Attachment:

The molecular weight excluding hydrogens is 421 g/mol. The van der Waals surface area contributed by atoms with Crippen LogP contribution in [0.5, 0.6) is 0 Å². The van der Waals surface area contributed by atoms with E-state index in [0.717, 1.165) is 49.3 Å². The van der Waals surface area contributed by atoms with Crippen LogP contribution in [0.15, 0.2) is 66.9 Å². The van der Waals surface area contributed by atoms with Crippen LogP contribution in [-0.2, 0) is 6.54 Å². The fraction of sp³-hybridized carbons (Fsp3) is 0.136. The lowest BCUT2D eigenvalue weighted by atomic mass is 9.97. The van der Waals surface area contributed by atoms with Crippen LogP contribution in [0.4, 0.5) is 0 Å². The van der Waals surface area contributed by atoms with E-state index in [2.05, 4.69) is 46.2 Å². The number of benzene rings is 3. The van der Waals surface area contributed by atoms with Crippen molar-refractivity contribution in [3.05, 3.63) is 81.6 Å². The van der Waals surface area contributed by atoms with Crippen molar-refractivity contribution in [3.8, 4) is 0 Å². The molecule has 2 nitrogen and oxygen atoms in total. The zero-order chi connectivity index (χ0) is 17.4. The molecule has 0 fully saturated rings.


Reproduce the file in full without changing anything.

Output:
The molecular weight excluding hydrogens is 421 g/mol. The van der Waals surface area contributed by atoms with Crippen LogP contribution in [0.5, 0.6) is 0 Å². The van der Waals surface area contributed by atoms with E-state index in [0.717, 1.165) is 49.3 Å². The van der Waals surface area contributed by atoms with Crippen LogP contribution in [0.15, 0.2) is 66.9 Å². The van der Waals surface area contributed by atoms with Crippen LogP contribution in [-0.2, 0) is 6.54 Å². The fraction of sp³-hybridized carbons (Fsp3) is 0.136. The lowest BCUT2D eigenvalue weighted by atomic mass is 9.97. The van der Waals surface area contributed by atoms with Crippen LogP contribution in [0.4, 0.5) is 0 Å². The van der Waals surface area contributed by atoms with E-state index in [2.05, 4.69) is 46.2 Å². The number of benzene rings is 3. The van der Waals surface area contributed by atoms with Crippen molar-refractivity contribution in [3.05, 3.63) is 81.6 Å². The van der Waals surface area contributed by atoms with Crippen molar-refractivity contribution in [3.8, 4) is 0 Å². The molecule has 2 nitrogen and oxygen atoms in total. The zero-order chi connectivity index (χ0) is 17.4. The molecule has 0 fully saturated rings.